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Brussels Attacks Underscore Vulnerability of an Open European Society

March 23, 2016

ADAM NOSSITER

PARIS — Since the November attacks in Paris, the Belgian authorities have conducted dozens of raids, combed whole neighborhoods for well-known militants and even locked down the capital for days, all part of promises to step up efforts to root out jihadists.

Yet none of that evidently disrupted plans for the attacks on Tuesday at Brussels’s main international airport and a subway station in the heart of the capital of the European Union.

The new attacks again underscored not only the weaknesses of Belgium’s security services, but also the persistence and increasingly dangerous prospect of what several intelligence experts described as a sympathetic milieu for terrorist cells to form, hide and operate in the center of Europe.

The attacks have set off a new round of soul-searching about whether Europe’s security services must redouble their efforts, even at the risk of further impinging on civil liberties, or whether such attacks have become an unavoidable part of life in an open European society.

At the very least, they have exposed the enduring vulnerability of Europe to terrorism in an age of easy travel and communications and rising militancy.

Even before the Belgian authorities captured Salah Abdeslam on Friday for his suspected role in the Nov. 13 Paris attacks, which killed 130 people, they had detained or arrested scores of suspects directly or peripherally connected to what they described as a terrorist network linked to the Islamic State.

But despite the success in arresting Mr. Abdeslam, Belgium continues to present a special security problem for Europe.

The country of just 11.2 million people faces widening derision as being the world’s wealthiest failed state — a worrying mix of deeply rooted terrorist networks; a government weakened by divisions among French, Dutch and German speakers; and an overwhelmed intelligence service in seemingly chronic disarray.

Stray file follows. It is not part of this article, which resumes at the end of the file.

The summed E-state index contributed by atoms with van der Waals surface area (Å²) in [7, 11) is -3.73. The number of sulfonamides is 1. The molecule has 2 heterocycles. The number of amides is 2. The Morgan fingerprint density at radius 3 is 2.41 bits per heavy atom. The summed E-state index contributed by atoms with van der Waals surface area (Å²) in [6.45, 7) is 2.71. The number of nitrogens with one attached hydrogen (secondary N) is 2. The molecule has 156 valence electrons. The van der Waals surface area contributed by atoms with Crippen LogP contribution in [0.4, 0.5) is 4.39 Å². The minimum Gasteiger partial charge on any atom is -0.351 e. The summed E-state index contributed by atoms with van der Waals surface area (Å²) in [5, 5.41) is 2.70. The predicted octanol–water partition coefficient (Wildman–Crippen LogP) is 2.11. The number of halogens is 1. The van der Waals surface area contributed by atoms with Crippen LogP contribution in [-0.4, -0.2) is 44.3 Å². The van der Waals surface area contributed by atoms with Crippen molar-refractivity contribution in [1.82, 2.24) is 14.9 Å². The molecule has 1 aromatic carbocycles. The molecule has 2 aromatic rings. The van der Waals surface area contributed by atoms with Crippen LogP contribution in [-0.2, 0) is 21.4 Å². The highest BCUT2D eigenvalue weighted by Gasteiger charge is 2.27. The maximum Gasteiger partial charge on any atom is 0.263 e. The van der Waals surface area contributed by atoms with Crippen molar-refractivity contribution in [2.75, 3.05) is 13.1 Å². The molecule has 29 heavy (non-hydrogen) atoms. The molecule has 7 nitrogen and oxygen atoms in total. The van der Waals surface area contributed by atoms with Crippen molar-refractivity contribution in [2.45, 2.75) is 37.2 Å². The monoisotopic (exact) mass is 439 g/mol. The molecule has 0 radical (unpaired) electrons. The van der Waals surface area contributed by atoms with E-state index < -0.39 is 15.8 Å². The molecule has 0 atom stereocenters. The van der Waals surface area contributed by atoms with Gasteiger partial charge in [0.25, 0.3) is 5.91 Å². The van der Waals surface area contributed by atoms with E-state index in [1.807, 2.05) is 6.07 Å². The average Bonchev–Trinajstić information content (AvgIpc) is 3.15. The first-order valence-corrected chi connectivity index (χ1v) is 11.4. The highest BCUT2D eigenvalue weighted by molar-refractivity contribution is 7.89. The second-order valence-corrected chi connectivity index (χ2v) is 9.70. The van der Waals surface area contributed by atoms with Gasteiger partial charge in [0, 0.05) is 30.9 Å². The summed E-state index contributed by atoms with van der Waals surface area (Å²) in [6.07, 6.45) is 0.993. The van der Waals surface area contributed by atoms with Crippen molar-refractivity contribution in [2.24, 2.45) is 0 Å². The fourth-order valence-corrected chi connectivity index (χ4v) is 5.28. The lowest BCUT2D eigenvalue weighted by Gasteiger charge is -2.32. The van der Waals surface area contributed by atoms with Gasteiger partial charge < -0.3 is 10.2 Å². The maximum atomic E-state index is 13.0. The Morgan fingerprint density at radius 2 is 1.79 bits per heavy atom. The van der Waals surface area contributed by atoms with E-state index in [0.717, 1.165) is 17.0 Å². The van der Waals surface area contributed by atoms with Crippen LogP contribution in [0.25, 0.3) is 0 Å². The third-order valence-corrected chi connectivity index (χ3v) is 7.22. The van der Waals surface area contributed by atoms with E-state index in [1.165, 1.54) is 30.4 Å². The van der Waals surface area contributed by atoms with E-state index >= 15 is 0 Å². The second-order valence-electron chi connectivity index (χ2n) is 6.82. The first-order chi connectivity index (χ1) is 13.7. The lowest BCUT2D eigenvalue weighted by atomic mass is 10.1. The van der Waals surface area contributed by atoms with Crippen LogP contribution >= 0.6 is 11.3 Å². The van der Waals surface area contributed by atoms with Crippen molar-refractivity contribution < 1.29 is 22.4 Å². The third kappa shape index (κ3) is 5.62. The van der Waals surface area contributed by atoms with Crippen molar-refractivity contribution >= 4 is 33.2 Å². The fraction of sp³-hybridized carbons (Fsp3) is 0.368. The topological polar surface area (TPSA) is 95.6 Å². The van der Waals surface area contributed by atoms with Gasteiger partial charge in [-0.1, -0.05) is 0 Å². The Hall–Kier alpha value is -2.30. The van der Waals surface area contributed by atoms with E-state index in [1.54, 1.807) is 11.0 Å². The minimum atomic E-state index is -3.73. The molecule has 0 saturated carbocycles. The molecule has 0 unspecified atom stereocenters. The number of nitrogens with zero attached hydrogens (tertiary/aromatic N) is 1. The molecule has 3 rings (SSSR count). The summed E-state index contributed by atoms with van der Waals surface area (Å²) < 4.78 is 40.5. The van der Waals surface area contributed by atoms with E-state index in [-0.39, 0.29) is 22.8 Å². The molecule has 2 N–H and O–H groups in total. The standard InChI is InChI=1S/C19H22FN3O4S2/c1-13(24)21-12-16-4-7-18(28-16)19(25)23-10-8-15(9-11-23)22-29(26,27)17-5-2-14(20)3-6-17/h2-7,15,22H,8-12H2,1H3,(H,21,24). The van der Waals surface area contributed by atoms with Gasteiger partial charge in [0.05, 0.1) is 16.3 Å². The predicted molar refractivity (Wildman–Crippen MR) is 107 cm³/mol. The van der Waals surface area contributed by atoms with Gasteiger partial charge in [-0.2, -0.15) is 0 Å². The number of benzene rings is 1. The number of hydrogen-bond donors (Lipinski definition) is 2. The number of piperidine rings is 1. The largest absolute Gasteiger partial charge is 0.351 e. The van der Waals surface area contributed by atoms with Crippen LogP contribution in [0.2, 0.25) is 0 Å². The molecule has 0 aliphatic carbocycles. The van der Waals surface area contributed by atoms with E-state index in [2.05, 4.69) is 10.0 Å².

It is also home to what Bernard Squarcini, a former head of France’s internal intelligence, described as “a favorable ecosystem: an Islamist milieu, and a family milieu,” which played an important role in sheltering Mr. Abdeslam and also perhaps in Tuesday’s attacks.

“It shows that they were in a neighborhood that can shelter cells for months, because it is a neighborhood that is favorable to them,” he said, referring to Molenbeek, a Brussels district. It is where the Paris attackers lived and where Mr. Abdeslam was able to hide among family and friends.

The cultural code of silence in the heavily immigrant district, as well as widespread distrust of already weak government authorities, has provided what amounts to a fifth column or forward base for the Islamic State.

For weeks, intelligence operatives had warned that the next major terrorist attack on European soil was simply a matter of time. Even before Tuesday, Mr. Squarcini predicted that “there will be an even more serious attack” because, he said, “there are already the people in place.”

Indeed, the presumed orchestrator of the Paris attacks, Abdelhamid Abaaoud, who lived in Molenbeek, boasted to his cousin before he was killed that “90” operatives were dormant, ready for another attack.

Some security and intelligence experts saw Tuesday’s blasts as proof that Europe’s open societies, even under states of emergency, will never be risk-free.

But the risks are fatally compounded, some said, by European-wide failures in intelligence sharing and the weakness of a Belgian intelligence service that Mr. Squarcini said lacked the capacity to pick up the “weak signals” of emerging plots.

“The Belgians are too limited to be able to treat several objectives at once,” Mr. Squarcini said in an interview weeks ago.

“After a weekend of mutual congratulations” over the arrest of Mr. Abdeslam, he said Tuesday, “manifestly we didn’t see the second wave.”